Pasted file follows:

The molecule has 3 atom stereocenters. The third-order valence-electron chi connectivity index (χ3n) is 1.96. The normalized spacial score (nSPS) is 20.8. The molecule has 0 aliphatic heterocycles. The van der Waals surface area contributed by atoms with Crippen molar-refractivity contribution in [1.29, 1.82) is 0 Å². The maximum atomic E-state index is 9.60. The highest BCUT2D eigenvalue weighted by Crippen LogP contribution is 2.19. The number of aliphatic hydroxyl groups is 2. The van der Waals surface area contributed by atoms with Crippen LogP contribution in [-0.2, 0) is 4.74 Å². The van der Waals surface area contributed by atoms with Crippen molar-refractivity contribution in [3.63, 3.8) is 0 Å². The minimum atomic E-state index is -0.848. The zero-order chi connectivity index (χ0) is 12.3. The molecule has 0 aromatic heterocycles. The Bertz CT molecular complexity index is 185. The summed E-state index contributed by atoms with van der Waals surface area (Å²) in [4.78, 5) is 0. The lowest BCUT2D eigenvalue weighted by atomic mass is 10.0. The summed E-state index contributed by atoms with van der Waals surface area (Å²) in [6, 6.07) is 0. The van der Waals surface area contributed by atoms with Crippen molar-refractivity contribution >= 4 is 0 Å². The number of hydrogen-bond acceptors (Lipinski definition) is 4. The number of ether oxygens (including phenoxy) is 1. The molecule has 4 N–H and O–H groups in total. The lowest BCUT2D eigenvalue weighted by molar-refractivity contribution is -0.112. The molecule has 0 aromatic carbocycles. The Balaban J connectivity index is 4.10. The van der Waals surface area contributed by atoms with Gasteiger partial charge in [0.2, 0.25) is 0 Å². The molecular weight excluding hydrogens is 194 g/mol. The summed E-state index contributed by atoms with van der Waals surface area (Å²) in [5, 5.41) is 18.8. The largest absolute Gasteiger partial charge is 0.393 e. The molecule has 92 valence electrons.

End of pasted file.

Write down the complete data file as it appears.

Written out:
The molecule has 3 atom stereocenters. The third-order valence-electron chi connectivity index (χ3n) is 1.96. The normalized spacial score (nSPS) is 20.8. The molecule has 0 aliphatic heterocycles. The van der Waals surface area contributed by atoms with Crippen molar-refractivity contribution in [1.29, 1.82) is 0 Å². The maximum atomic E-state index is 9.60. The highest BCUT2D eigenvalue weighted by Crippen LogP contribution is 2.19. The number of aliphatic hydroxyl groups is 2. The van der Waals surface area contributed by atoms with Crippen LogP contribution in [-0.2, 0) is 4.74 Å². The van der Waals surface area contributed by atoms with Crippen molar-refractivity contribution in [3.63, 3.8) is 0 Å². The minimum atomic E-state index is -0.848. The zero-order chi connectivity index (χ0) is 12.3. The molecule has 0 aromatic heterocycles. The Bertz CT molecular complexity index is 185. The summed E-state index contributed by atoms with van der Waals surface area (Å²) in [4.78, 5) is 0. The lowest BCUT2D eigenvalue weighted by atomic mass is 10.0. The summed E-state index contributed by atoms with van der Waals surface area (Å²) in [6, 6.07) is 0. The van der Waals surface area contributed by atoms with Crippen molar-refractivity contribution >= 4 is 0 Å². The number of hydrogen-bond acceptors (Lipinski definition) is 4. The number of ether oxygens (including phenoxy) is 1. The molecule has 4 N–H and O–H groups in total. The lowest BCUT2D eigenvalue weighted by molar-refractivity contribution is -0.112. The molecule has 0 aromatic carbocycles. The Balaban J connectivity index is 4.10. The van der Waals surface area contributed by atoms with Gasteiger partial charge in [0.2, 0.25) is 0 Å². The molecular weight excluding hydrogens is 194 g/mol. The summed E-state index contributed by atoms with van der Waals surface area (Å²) in [5, 5.41) is 18.8. The largest absolute Gasteiger partial charge is 0.393 e. The molecule has 92 valence electrons.